The Covid-19 vaccine developed by Novavax is highly effective against symptomatic cases of the disease, according to Phase 3 trial results announced by the company—news that comes as Covid-19 cases continue to drop precipitously nationwide.
Details on Novavax's trial results
Novavax conducted a double-blinded, placebo-controlled trial of its vaccine in 29,960 people. During the study, 77 participants experienced confirmed cases of Covid-19, including 63 cases in the placebo group and 14 in the vaccine group. All of the cases in the vaccine group were mild, according to STAT News, and no cases in the trial were fatal.
According to Novavax's analysis of trial results, the vaccine was 90.4% effective at preventing symptomatic cases of Covid-19 across the entire study population, and it was 91% effective in high-risk individuals, including those over the age of 65 and those with certain health conditions.
The vaccine was also found to be 93% effective against coronavirus variants of concern, including 86.3% effectiveness against the alpha variant first discovered in the United Kingdom.
According to John Moore, a virologist at Weill Cornell Medicine who volunteered in the trial, the results show that Novavax's vaccine is "comparable in potency [and] efficacy to the Pfizer and Moderna vaccines."
Side effects for the vaccine were fairly mild, according to the trial results. Some participants reported fatigue, headaches, and other symptoms. "This vaccine seems easier on the arms," Moore said.
While the Covid-19 vaccines developed by Pfizer-BioNTech and Moderna are mRNA vaccines, Novavax's vaccine is what's known as a recombinant protein vaccine, which utilizes moth cells to grow the coronavirus' spike protein, STAT News reports. The spike proteins are then turned into nanoparticles and mixed with a compound that improves immune response to the vaccine.
Novavax announced the results of the trial in a press release and said it will submit its full data for peer-reviewed publication later.
What the trial results mean for the US vaccination effort
The news comes as currently authorized Covid-19 vaccines continue to roll out across the United States.
According to CDC, 52.4% of the U.S. population has received at least one dose of a Covid-19 vaccine while 43.4% have received all required vaccine doses. That includes 64.4% of U.S adults who have received at least one dose of a vaccine and 54.1% who have received all required doses.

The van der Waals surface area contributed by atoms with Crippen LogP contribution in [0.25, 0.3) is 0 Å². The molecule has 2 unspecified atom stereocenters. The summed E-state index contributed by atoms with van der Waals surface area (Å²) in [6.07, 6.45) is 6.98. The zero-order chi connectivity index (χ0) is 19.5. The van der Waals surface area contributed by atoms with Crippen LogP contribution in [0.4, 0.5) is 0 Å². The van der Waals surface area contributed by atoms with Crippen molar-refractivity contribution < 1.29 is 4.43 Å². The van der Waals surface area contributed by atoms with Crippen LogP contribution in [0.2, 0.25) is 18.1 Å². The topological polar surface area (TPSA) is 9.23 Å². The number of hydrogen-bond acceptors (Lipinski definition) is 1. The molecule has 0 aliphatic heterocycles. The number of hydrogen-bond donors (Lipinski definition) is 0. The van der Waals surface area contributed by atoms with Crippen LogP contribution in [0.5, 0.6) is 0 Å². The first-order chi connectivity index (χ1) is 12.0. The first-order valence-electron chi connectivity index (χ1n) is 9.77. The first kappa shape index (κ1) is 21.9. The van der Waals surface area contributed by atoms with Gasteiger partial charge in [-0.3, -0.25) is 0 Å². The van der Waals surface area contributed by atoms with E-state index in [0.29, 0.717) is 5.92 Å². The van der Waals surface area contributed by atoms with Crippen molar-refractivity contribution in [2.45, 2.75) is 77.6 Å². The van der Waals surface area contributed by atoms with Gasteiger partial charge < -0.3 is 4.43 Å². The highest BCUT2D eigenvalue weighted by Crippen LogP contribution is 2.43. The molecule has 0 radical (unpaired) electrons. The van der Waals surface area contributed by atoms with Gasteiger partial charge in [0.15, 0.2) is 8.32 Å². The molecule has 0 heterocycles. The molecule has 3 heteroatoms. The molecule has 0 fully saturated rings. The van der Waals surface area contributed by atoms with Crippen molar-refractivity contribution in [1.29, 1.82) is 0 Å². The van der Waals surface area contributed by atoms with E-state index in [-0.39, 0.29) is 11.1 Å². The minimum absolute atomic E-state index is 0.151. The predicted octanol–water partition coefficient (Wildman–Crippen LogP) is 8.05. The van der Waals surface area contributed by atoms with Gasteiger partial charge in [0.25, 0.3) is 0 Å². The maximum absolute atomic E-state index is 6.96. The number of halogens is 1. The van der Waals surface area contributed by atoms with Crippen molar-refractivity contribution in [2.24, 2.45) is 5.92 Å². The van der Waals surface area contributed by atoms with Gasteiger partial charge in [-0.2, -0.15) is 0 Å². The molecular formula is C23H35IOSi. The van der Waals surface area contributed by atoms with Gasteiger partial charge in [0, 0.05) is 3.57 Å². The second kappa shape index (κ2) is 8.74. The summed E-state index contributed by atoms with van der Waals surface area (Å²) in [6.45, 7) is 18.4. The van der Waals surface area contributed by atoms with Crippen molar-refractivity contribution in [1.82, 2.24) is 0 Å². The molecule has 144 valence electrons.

Over the past two weeks, just eight states have seen their average Covid-19 case rates increase, and all of those states have vaccination rates below the national average, Axios reports. Meanwhile, the 10 states reporting the fewest Covid-19 cases per capita also have vaccination rates higher than the national average.
As the United States currently has more than enough authorized Covid-19 vaccine doses to meet demand, Novavax has said it likely won't file for FDA authorization vaccine until the end of September—although it will pursue authorization in other countries, where vaccines remain scarce, sooner.
Some say that, in the United States, Novavax's vaccine might best used as booster shots once immunity provided by the first vaccines begins to subside and more coronavirus variants emerge.
"They may be really the right ones for boosters," Luciana Borio, former acting chief scientist at FDA, said.
Novavax has said it expects to produce 100 million doses a month by the end of the third quarter of this year and should be able to increase production to 150 million a month by the end of the year.
Novavax has also promised 1.1 billion doses of its vaccine to Covax, the World Health Organization's initiative to get Covid-19 vaccines to low- and middle-income countries around the world.
"Many of our first doses will go to … low- and middle-income countries, and that was the goal to begin with," Stanley Erck, Novavax's CEO, said.
"Novavax may be used as a booster in the U.S., but it certainly will be the first vaccine a lot of people are going to see around the world," Matthew Frieman, a virologist at the University of Maryland School of Medicine, said (Branswell, STAT News, 6/14; Zimmer, New York Times, 6/14; Reyes, Axios, 6/14; Abbott, Wall Street Journal, 6/13; Ponnezhath, Reuters, 6/13; Saric, Axios, 6/13).